An example of an antibiotic resistant bacteria is MRSA which, in the late part of the 20th century, caused severe problems around the world, and led to many casualties. MRSA is a strand of bacteria that’s genetically evolved to have a resistance to antibiotics. The problem of infection spread world-wide and the British National Audit Office estimated that the incidence of infections in Europe ranges from 4% to 10% of all hospital admissions. As of early 2005, the number of deaths in the United Kingdom attributed to MRSA has been estimated by various sources to lie in the area of 3,000 per year.
Staphylococcus bacteria (of which MRSA is a strand) account for almost half of all UK hospital infections.
The issue of MRSA infections in hospitals has recently been a major political issue in the UK, playing a significant role in the debates over health policy in the United Kingdom general election held in 2005.
How to combat antibiotic resistance?
Given the ease and frequency with which people now travel, antibiotic resistance is a global problem, and we need to take very serious measures both as individuals and as global healthcare providers to try and reverse this trend in resistance.
Although there are some new antibiotics in development, none of them are expected to be powerful enough against the most dangerous forms of antibiotic resistant bacteria. It is for this reason that tackling antibiotic resistance has become a priority for the World Health Organization.
A global action plan on antimicrobial resistance, including antibiotic resistance, was endorsed at the World Health Assembly in May 2015. This plan has 5 strategic objectives which collectively aim to reduce the incidence of infection and optimize the efficacy of antibiotics in use. The plan also aims to research and develop newer antibiotics which are less prone to resistance. This plan has been endorsed by Heads of State at the UN general Assembly in 2016.
We need to look at the plan from two perspectives:
We need to restrain ourselves from self-prescribing antibiotics as, in the majority of cases, these antibiotics are being used needlessly and without effect. People tend to self-prescribed antibiotics for colds and flu which are virus caused and antibiotics will have no effect on these illnesses at all. We are also occasionally self-prescribing the wrong antibiotic for certain infections, which renders their use ineffective and therefore increases the risk of resistance.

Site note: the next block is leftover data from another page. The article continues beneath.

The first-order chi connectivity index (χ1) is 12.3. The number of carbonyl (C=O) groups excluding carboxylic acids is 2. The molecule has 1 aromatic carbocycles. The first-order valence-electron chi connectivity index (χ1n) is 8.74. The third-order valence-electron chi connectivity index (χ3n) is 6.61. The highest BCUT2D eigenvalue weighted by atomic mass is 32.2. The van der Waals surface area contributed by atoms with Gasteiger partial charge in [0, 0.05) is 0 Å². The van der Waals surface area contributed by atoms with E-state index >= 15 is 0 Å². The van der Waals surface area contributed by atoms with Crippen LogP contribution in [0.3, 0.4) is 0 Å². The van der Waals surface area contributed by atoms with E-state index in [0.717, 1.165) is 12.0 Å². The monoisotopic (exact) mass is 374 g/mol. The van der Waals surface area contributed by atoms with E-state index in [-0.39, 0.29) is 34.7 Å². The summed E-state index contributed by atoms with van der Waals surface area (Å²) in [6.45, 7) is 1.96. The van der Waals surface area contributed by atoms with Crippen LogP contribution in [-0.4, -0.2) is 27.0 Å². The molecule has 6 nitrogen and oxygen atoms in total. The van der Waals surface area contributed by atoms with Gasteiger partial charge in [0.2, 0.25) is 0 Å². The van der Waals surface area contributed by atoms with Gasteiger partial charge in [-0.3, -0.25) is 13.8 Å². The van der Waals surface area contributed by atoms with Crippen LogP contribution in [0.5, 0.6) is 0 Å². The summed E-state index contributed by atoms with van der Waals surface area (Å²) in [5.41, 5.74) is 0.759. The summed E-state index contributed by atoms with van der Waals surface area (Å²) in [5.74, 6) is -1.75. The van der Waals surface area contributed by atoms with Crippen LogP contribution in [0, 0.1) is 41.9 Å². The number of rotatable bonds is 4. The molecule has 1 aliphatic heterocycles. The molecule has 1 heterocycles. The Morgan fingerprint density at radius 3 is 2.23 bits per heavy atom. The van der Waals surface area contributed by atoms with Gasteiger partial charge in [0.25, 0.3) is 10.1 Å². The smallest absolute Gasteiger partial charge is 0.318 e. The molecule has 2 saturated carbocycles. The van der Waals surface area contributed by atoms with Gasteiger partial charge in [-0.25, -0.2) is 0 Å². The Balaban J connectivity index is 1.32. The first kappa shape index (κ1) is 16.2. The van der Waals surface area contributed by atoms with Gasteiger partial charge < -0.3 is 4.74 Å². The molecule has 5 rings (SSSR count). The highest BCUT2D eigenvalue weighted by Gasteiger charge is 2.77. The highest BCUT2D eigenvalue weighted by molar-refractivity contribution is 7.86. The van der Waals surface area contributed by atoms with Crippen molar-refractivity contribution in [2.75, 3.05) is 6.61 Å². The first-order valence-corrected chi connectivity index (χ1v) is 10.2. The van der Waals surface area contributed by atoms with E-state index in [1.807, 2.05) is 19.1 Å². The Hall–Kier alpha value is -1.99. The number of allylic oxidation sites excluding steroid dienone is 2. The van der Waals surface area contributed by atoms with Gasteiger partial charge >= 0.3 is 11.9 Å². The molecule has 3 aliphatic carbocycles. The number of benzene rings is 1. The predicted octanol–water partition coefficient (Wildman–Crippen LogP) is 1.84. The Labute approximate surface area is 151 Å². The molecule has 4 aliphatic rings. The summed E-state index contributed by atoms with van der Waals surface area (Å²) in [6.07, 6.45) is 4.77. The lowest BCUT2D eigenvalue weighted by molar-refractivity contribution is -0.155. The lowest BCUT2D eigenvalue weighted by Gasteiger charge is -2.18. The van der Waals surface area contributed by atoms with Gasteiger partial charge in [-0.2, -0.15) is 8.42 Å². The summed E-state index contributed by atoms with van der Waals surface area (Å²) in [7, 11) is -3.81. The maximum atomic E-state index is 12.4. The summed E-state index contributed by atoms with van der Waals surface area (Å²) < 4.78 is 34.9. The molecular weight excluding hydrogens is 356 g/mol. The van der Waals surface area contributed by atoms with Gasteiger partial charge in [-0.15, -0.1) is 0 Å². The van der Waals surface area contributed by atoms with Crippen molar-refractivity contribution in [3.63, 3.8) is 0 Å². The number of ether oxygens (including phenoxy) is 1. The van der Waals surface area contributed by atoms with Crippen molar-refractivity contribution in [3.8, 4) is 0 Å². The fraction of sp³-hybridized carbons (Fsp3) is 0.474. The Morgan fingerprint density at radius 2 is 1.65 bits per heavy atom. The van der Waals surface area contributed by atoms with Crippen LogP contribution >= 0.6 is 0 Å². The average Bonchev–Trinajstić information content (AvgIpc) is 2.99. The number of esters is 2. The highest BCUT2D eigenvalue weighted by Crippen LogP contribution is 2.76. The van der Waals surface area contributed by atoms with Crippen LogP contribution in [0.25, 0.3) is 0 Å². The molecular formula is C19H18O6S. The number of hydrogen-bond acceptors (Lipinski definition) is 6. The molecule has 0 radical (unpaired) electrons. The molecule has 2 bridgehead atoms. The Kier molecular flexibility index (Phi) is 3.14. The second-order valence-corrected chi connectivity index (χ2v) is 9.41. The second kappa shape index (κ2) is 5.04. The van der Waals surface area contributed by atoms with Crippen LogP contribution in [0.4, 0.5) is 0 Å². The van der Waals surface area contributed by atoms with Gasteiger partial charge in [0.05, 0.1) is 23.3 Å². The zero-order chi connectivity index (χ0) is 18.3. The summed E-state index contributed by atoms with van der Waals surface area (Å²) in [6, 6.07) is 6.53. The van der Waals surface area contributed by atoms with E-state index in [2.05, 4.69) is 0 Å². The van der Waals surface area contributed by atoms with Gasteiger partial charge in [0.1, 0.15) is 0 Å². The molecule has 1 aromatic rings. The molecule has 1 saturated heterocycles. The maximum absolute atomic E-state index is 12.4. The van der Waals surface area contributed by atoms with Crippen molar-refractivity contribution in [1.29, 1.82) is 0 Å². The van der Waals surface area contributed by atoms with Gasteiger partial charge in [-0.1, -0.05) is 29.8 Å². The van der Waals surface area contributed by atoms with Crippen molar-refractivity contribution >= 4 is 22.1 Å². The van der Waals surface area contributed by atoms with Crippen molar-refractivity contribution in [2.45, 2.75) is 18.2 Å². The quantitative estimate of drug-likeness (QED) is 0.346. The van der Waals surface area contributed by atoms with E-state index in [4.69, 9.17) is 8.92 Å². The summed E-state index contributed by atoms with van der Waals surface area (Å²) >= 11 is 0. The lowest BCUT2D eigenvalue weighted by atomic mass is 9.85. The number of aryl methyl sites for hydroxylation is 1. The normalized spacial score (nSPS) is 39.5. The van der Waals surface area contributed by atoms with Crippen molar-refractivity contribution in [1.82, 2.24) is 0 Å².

Patients are also often guilty of not completing a prescribed course of antibiotics which increases the likelihood of resistance, hence when a course of antibiotics is prescribed, please make sure to complete the whole course and NOT discontinue once the symptoms have resolved.
As healthcare professionals:
We as healthcare professionals need to strictly adhere to the guidelines regarding prescriptions and not over prescribe. We also need to identify, where possible the causative micro-organism, and have the correct diagnosis to help prescribe the correct antibiotic to target the specific infection.
Pharmaceutical companies are also working very hard to try and produce newer antibiotics which have less chance of resistance as the bacteria are yet to come in contact with these.
In Dubai, and in accordance with this global effort, new measures have been put in place where antibiotics are not available over the counter and must be prescribed by a competent healthcare professional before these medicines can be dispensed. This will reduce the incidence of over use and hence gradually reduce the risk of resistance.
So, in conclusion, it is extremely important not to self-prescribe antibiotics or any other medication as this may cause more harm than good. Visiting your healthcare professional to acquire an accurate diagnosis and in turn prescribing the effective medication is paramount to your well-being and helps making the treatment more effective. It is also vital to follow the Doctor’s advice on how long to take the medication for, and not to skip doses. If in doubt always consult with your Doctor before taking any medication you are unsure of.
- Johnson AP, Pearson A, Duckworth G (2005). "Surveillance and epidemiology of MRSA bacteraemia in the UK". J Antimicrob Chemother. 56 (3): 455–62. doi:10.1093/jac/dki266. PMID 16046464.
- WHO website, www.who.int/mediacentre/factsheets/antibiotic-resistance/en/